Based in Queensland, Slaves of Dissonance are a great addition to the Aussie metal scene. On their debut EP ‘Toxoplasmosis’, the riffs come with the heaviness of Lamb of God, the pneumatics of late period Death and Periphery, and even a smidgeon of TesseracT’s artiness, to create something that’s interesting and occasionally challenging, but somehow always familiar. On that score, its a release that pushes all of the right buttons.

‘Involuntary Labotomy’ opens with an intense thrash/hardcore riff that flaunts a great crossover sound. The guitar tones manage to be simultaneously hard and dirty, and when in full attack, they quickly set Slaves of Dissonance in place as a band with some huge balls. On the negative side, the more pneumatic end of the drum sound seems a little thin, with a little too much influence taken from the formative years of death metal. It’s a minor point, though, as once the band slide into more of a groove metal influenced verse, the way huge guitars collides with some deeper toms gives the band the sound of a truck. This riff-heavy workout isn’t just groove metal by numbers, either. There are moments where off-kilter prog metal time signatures send the musical core off in a couple of really arty directions, and a the way an even more hardcore infused vocal melds with some very 90s metal riffs always places a focus on energy. In the main, it’s like hearing classic Lamb of God spliced with Death, overseen by Gojira – a lethal concoction that sets this band out on a riff dominated path where their willingness to cross genres has the potential for something immense.

Taking the heaviness in a more rhythmic direction, ‘Panopticon City’ marries sharp prog metal lead guitar riffs with off-kilter grooves, leaving an aggressive vocal to hold everything together. Surprisingly, it always sounds natural, and when sliding into a more traditional chorus where a little sludge drives everything forward, the band show an easy knack for a riff. As before, their kitchen sink approach to arrangement allows for a few classic thrash riffs tempered with a little prog metal quirkiness, but most unexpected of all is a brief instrumental interlude where everyone sounds like they’ve dropped into some kind of funk metal time loop. This track might sound like three or four ideas stapled together, but presented with a boundless confidence it really works, and is effective enough to suggest that Slaves of Dissonance are one of the most interesting arrivals on the metal scene since Wizard Rifle and For The Imperium reminded everyone to cast off their musical shackles.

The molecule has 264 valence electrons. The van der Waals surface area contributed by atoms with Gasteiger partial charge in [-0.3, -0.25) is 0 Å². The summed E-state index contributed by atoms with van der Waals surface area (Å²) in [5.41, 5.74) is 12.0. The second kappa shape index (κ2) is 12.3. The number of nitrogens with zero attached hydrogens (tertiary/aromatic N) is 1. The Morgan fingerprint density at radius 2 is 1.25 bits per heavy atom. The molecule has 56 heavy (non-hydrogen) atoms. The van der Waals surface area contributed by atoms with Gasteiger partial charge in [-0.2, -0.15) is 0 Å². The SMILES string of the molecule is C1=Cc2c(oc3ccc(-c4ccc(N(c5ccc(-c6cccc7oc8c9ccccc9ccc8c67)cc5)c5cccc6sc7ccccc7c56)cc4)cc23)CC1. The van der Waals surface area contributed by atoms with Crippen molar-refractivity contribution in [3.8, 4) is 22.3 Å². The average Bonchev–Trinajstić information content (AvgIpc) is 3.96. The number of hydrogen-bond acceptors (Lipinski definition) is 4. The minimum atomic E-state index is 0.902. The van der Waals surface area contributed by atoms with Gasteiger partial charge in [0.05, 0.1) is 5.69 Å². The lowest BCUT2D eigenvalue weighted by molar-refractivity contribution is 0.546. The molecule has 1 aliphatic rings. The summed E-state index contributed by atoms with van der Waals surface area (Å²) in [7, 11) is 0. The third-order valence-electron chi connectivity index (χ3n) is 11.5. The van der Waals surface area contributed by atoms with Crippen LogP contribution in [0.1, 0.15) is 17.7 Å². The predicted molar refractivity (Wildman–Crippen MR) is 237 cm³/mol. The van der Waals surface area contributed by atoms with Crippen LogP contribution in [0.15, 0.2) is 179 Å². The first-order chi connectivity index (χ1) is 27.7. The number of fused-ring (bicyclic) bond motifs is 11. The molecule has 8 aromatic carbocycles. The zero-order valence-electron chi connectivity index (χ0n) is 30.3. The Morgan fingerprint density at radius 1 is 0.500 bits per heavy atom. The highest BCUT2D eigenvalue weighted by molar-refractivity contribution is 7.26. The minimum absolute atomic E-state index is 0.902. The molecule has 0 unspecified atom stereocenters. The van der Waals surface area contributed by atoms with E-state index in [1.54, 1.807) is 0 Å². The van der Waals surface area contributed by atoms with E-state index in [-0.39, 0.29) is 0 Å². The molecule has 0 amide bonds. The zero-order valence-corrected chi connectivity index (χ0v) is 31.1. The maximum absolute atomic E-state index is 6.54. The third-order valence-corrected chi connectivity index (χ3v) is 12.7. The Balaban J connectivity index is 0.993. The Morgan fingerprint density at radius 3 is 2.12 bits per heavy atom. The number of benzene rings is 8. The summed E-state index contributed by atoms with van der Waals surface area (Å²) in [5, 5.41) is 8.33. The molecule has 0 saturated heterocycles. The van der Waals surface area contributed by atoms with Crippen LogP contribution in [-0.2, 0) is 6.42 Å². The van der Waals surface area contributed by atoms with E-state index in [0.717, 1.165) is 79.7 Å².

Even better, ‘Breathe’ opens with cleaner toned guitars and a deep drone rock sound, which set against a clean vocal very much showcases the band’s proggier interests. With the arrival of a busy drum part, it’s very difficult to avoid easy comparisons with Tool, but Slaves of Dissonance quickly make this their own after taking a left turn into a much heavier riff and introducing a throat-caning hardcore vocal. There are a couple of groove metal traits lurking beneath, supplying a link with the other tracks, but this is far more from the art metal sphere. There are moments that occasionally sounding like Toundra with vocals, before branching off again to squeeze in a few bars of deep chugging, beforereturning to proggier climes via the main riff. It’s all good, but during this number, it’s interesting to hear how pointed lead guitar notes dance against an almost funk tinged bass, which again suggests this is the work of a unit who are a cut above your average metal band, groove or otherwise.

Still showing no signs of being restrained, ‘Failure’ recycles a couple of sounds from the KoRn debut – now sounding genuinely retro – before offering a purer slab of groove metal, complete with horsey squeals from the guitar. About halfway through the first verse, these guys prove a match for any of that subgenre’s greatest heroes, but as before, aren’t content with nailing just that. And so, this number is subsequently injected with a couple of metalcore riffs, a pinch of death metal – courtesy of a tight as hell rhythm section – and finally, a call and response vocal where the shoutiest elements intensify for a superb climax. Individually, none of these sounds and influences are especially original, but Slaves of Dissonance show a genuine gift for mixing them together in a way that still feels fresh. Last up, the title cut makes a superb feature of the drums – despite a couple of thin tones early on, the drums on this release are immense – and captures some great thrash/groove crossover sounds throughout. Although showcasing a much harsher vocal, there are huge chunks of this lengthier workout where a love of Lamb of God really shines through, and although the chorus is a little flat, there’s always something within the music to keep things sounding great. Whether it’s the way that harder guitar sounds add a tiny sliver of trad metal to the heavy groove, or the way the rhythm section will happily drop into something more of the prog metal persuasion whenever instrumental opportunities arise, the arrangement is great.

With its combination of almost relentless heaviness, earnest lyrical concerns and sheer power, ‘Toxoplasmosis’ has something to entertain a huge spectrum of “modern” metal fans. The EP format definitely makes the material seem more effective too, in that it doesn’t outstay its welcome or lead to fatigue, nor does it sell the listener too short. Overall, this is a near perfect showcase from a band who’ve arrived with all guns blazing. A superb debut.

August 2022